So it helps to be working class -- on paper. And that's where Jim Daniels, the Jem Casey of Pittsburgh PA, comes into the story.
Jim Daniel was the topic of one of these Calls for Papers. Here's the text which set me off:
CFP: Call for critical-papers on working class poet Jim Daniels. Call for critical-papers on working class poet and short story writer Jim Daniels for a panel presentation at the American Language Association Conference in Long Beach, CA. Presenters should also be creative writers who can participate in a reading at the conference, as well as a discussion on Daniels' influence and what it means to be a working class writer. Panel presentations will be included in a book proposal on Daniels' work. 500 word abstracts, three poems and brief paragraph bio must be received by Jan 20. Put everything in the body of the email.
Prof of English Renny Christopher of California State University, Stanislaus, firstname.lastname@example.org
Sean Thomas Dougherty, English Dept, Penn State Erie, SUD1@PSU.EDU
I had to see what a "working-class poet" was, because it was such a lame oxymoron. Not just an oxymoron: a juxtaposition of two terms which were not only mutually exclusive but non-referential in themselves.
"Working class"? What would that mean in America in 2002? That term had been showing up in many of the CFPs lately, and it had to mean something career-centered and fake; that's what that language was for. And it did. God, it did.
Briefly put: "working-class" in the context of contemporary academic "discourse" means "white but claiming victimhood."
Not that there aren't white victims. Fuck yes. Tens of millions -- and that's just the US. But they can't deploy their victimhood as a self-promotion device. The ability to do so means that the user is not what he or she claims to be; thus the use of the self-description "working-class" implies its inapplicability.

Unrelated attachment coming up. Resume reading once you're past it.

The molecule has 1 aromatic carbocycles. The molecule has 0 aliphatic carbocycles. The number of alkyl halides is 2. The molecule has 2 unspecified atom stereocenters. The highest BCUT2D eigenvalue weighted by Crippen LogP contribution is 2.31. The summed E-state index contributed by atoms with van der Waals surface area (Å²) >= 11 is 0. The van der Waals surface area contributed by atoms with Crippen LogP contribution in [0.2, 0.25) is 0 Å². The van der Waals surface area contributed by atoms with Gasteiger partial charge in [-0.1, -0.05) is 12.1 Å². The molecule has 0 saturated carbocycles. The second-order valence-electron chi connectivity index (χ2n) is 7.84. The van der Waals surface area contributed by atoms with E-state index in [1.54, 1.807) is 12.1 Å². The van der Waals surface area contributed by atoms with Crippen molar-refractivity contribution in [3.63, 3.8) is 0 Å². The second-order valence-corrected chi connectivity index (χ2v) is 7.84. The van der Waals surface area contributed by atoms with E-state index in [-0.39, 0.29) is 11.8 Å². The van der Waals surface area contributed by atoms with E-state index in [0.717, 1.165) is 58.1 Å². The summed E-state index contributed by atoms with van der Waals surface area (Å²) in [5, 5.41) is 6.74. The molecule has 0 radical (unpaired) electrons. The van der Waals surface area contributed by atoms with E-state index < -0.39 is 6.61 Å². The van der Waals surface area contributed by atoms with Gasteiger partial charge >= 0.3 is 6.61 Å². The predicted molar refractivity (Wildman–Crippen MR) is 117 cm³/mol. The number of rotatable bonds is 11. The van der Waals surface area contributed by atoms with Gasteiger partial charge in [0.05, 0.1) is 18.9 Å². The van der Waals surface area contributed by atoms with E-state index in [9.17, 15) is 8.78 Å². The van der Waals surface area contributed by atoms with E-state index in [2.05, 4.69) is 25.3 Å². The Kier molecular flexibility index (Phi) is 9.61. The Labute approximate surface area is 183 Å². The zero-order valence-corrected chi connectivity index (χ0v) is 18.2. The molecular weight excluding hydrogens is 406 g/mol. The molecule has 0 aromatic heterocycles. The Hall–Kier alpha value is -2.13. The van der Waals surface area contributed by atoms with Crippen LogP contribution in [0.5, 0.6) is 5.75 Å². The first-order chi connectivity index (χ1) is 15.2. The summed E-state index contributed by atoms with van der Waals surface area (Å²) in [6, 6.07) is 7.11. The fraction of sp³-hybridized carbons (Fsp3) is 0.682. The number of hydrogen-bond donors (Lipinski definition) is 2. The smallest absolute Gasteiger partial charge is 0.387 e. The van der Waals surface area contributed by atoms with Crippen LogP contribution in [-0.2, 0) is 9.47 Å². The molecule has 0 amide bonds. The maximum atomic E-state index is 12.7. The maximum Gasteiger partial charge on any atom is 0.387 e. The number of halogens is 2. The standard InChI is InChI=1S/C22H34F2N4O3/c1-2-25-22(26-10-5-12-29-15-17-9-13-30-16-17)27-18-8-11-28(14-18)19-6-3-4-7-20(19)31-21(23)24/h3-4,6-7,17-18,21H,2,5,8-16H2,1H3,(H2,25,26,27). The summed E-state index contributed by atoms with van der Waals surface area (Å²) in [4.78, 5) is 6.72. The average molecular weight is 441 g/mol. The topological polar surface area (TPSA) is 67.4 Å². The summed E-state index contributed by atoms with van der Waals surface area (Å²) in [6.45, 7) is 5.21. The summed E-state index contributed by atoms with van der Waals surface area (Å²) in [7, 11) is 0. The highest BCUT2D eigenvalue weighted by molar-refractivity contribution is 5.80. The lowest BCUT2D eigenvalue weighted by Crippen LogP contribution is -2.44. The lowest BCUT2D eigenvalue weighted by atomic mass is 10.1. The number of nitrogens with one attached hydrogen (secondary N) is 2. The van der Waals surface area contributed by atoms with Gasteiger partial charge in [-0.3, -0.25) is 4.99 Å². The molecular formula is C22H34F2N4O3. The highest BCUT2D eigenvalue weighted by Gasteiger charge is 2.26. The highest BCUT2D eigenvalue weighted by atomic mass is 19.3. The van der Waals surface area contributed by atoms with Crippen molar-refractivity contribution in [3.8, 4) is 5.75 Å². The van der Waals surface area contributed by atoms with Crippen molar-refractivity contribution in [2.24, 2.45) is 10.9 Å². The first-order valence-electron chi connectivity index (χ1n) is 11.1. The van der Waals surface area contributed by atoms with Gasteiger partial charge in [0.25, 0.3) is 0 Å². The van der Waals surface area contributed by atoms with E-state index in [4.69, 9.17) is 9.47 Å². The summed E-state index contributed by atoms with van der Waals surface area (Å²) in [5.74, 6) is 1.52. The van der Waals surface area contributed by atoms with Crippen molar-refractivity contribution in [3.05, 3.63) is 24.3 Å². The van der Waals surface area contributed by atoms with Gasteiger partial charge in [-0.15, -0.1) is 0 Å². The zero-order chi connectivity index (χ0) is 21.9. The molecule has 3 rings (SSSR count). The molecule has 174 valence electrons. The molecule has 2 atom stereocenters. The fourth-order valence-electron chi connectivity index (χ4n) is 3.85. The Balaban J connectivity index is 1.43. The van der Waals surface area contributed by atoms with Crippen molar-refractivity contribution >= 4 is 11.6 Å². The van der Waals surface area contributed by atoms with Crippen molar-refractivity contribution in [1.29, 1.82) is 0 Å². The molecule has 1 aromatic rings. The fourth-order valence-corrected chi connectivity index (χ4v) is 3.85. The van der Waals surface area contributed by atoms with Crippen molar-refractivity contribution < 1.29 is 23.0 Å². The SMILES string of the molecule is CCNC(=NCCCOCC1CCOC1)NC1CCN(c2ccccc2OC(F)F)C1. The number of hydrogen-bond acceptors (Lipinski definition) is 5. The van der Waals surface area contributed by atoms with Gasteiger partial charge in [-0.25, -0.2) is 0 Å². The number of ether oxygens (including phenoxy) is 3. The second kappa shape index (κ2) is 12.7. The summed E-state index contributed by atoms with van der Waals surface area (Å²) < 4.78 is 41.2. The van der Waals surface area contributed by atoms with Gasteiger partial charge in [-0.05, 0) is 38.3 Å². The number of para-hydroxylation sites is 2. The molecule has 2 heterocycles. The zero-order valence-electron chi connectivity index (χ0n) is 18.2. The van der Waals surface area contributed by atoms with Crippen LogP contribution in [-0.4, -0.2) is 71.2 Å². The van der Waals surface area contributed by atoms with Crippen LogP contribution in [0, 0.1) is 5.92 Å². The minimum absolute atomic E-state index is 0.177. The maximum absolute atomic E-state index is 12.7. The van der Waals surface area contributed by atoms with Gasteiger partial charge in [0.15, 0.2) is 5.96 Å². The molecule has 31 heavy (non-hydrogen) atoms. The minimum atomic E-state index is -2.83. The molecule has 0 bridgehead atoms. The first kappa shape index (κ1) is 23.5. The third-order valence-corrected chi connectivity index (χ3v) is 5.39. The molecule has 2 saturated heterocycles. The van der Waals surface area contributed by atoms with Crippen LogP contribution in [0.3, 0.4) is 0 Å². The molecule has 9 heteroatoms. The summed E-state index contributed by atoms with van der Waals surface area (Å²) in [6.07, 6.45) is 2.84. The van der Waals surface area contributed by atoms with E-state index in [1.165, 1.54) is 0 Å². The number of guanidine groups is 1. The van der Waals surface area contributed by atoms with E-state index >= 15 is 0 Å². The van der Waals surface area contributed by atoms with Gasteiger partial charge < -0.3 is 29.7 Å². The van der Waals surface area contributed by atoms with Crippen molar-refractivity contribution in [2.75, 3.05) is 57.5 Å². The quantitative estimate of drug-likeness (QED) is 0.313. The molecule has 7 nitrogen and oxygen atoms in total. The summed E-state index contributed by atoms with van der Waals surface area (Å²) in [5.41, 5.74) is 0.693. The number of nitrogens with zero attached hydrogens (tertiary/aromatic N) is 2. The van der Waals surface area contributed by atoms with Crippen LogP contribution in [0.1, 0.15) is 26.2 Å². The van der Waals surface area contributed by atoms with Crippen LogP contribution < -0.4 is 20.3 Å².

If you can use it, you ain't it. That's the vile aspect of this self-designation.
I saw it deployed over and over, and always by the sly against the honorable, or the sly against the trusting, or the simple, or the brave. At Berkeley in the late 80s I had these two students: Dave Olenszuck, a loud white guy from Detroit, a real "working-class and proud of it" careerist, and a black woman named LaDonna Simmons. They both wanted to get into law school. (Everybody wanted to get into law school.) And neither of them had the sort of prose style which would allow them to get A's at Berkeley. Not without some help.
The obvious option was to claim handicap. Dave started his campaign early, and loudly. He yelled every hard-luck story he could, to anyone in the room. He was crazy in a useful way, one of those ADD kids who keep the mania long enough for it to become an asset. His stories were impressive: how his dad shot him once with a pellet gun when he got home at 5 am, how he was a tank driver in the Army, how he used to snatch handfuls of crack out of the hands of dealers who came up to his buddy's car.
LaDonna didn't tell her stories. I didn't know she had any till one day when Dave was in my office telling one of his Detroit stories, about how he was transferred to Family Care Services after his dad kicked him out. LaDonna said, "You mean Family Foster Care." Dave squinted at her and said, "Whoa!" like someone had topped his kung fu moves. LaDonna didn't say anything more, but something unprecedented happened: Dave shut up. And left without being pushed.
LaDonna started talking to me after that; Dave, of course, never stopped. Ever. I was wary of LaDonna's stories because I thought that they, like Dave's -- like everybody else's -- were material for a law school application. But I had to admit they were very sad -- which many people's hardship stories weren't. Many were like boasts. LaDonna's weren't; they were sad. She was sad about them, not proud. She hung around me, I realized, because I was SO middle-class that it was a relief for her. It was something she actually...wanted. Would have wanted.